Thread Starter
Sep 21, 2005
http://www.msnbc.msn.com/id/10682163/?gt1=7538Hello All,

Please join me in Hope & Prayer for the miners & their families trapped in Tallmanville, W. Va.

Updated: 6:13 p.m. ET Jan. 3, 2006
TALLMANSVILLE, W.Va. - Rescuers pushed deeper into a mineshaft in a desperate search for 13 trapped coal miners Tuesday, but the prospects of finding anyone alive appeared bleak after holes drilled into the ground yielded deadly levels of carbon monoxide and no signs of life.

“With each hour that passes, the likelihood of a successful outcome diminishes,” said Ben Hatfield, chief executive of mine owner International Coal Group Inc.

By early evening, Hatfield said rescuers were three to five hours from reaching where the miners were last located in the Sago Mine, about 100 miles northeast of Charleston.

“We are clearly in the situation where we need a miracle,” Hatfield said. “But miracles happen.”

The miners were believed to be at the end of a 13,000-foot long shaft. Efforts to reach the men had been called off earlier Tuesday while workers drilled a hole into the mine to test air quality.
Me heart & prayers are with the miners & their families.
Oct 6, 2005
We are no stranger to mining disasters here in the UK - but not in recent times since most of the coal mines have been closed down. I sincerely hope that all the men are rescued safely. My thoughts are with them and their families.
Jun 13, 2004
almost 9 on the west coast....cnn is reporting one has died, but 12 have been found alive :) (y)
Oct 6, 2005
To have your hopes raised and then dashed must be really awful. My thoughts are with the families of those poor men.
Aug 6, 2003
I have just read the news, and am in tears for these families. I grew up in northern Ontario, where the primary trade was ( possibly still is ) mining. My father worked underground for 20 years, and every time a report came on of an elevator shaft collapse, or trapped workers, we were frozen in terror waiting for names. This experience is palpable to me, and I am greived for these people. I pray God sends them comfort in their time of darkness.


Always remembered in our hearts
Apr 17, 2002
This brings you to tears....I would treasure that note for the rest of my life....:(

Pray for Randal to recover!

January 06, 2006

'I just went to sleep. I love you,' wrote victim of US mining disaster

By Sam Knight and agencies

Trapped and lying in darkness with 11 fellow miners, one of the men who died in the West Virginia mining disaster wrote a note telling his family that death came gently, it emerged last night.

"Tell all I see them on the other side. It wasn’t bad. I just went to sleep. I love you," wrote Martin Toler Jr., a 51-year-old from the small town of Tallmansville, who had worked as a coal miner since his teens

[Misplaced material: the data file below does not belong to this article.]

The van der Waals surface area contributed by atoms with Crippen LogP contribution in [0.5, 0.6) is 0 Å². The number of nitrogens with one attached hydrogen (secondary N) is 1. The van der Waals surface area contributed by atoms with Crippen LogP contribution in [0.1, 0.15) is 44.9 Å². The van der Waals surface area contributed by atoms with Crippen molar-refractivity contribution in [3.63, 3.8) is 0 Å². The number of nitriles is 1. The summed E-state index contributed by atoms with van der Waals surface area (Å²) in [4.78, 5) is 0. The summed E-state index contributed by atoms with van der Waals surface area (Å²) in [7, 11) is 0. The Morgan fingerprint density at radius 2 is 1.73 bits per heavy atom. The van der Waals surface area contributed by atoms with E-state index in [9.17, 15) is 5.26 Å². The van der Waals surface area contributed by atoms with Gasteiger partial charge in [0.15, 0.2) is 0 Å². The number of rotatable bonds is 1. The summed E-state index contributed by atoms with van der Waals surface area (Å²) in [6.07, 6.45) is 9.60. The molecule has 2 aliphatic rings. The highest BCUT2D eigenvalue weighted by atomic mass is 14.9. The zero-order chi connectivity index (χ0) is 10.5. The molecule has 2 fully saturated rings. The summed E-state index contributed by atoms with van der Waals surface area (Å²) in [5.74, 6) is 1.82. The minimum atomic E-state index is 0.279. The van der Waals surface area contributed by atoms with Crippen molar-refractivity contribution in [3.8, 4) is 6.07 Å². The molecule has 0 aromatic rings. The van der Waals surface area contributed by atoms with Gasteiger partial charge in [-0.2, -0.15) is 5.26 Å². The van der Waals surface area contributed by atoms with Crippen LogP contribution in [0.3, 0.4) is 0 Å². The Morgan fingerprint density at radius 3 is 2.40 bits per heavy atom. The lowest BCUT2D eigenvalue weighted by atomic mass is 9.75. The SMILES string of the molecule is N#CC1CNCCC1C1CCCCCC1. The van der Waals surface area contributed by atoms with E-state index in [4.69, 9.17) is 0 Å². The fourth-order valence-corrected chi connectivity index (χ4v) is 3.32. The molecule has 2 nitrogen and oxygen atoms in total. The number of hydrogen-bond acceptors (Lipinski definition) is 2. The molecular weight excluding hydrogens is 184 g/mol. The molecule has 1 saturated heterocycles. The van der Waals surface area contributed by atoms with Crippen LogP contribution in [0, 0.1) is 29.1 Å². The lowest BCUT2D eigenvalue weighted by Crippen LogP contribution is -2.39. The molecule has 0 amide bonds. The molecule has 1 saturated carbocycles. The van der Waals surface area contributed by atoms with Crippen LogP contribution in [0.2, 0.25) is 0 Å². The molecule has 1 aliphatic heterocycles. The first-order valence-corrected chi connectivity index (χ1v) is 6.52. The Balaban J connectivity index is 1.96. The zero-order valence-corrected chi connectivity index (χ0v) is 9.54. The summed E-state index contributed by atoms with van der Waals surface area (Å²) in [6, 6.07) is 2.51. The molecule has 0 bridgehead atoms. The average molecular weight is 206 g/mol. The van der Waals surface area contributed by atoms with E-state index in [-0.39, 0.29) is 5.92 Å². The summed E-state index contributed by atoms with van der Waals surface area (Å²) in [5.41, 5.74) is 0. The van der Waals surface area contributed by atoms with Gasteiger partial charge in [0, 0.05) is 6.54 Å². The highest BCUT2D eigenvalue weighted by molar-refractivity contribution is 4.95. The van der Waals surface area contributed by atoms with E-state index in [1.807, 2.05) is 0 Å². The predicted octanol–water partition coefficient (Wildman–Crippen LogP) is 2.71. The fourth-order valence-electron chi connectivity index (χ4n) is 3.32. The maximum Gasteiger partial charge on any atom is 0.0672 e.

Toler's farewell, scrawled unevenly in mis-shapen capital letters, was one several notes believed to have been written by the miners, who barricaded themselves into a corner of the Sago Mine in West Virginia after an explosion blocked their route to surface on January 2.

Toler's note, signed "JR", was given to Tom Toler, his brother, when he was asked to identify the miner's body in the impromptu morgue set up in a defunct elementary school. "It just shook me up when they gave it to me," said Mr Toler. "I took it to mean that it was written in the final stages."

Interviewed on CNN, Toler's nephew, Randy Toler, said: "I think he wanted to set our minds at ease, that he didn’t suffer, and I just think that God gave him peace at the end."

Mr Toler said that his uncle, "a very jolly, happy person", had probably handed his pen to the other miners so that they could also write notes to their families. (y)

Ben Hatfield, the chief executive of International Coal Group Inc. which owns the mine, said rescuers had found several notes in the alcove two miles from the mine entrance where the men were found.

As families of the dead men searched for the other notes - one relative said as many as four may exist - doctors treating Mr McCloy said that the 26-year-old, who had worked in the Sago mine for 18 months before the disaster, had been transferred to a hospital in Pittsburgh, Pennsylvania, to begin hyperbaric oxygen treatmen

The treatment aims to reduce carbon monoxide levels in the blood, restore oxygen levels and help fight infections. But doctors told reporters that Mr McCloy's condition had not improved as much as they had hoped and that he may have suffered brain damage. "Certainly Mr. McCloy is going to have a tough course," said Dr. John Prescott. "We just don’t know at this point how things will turn out." :(



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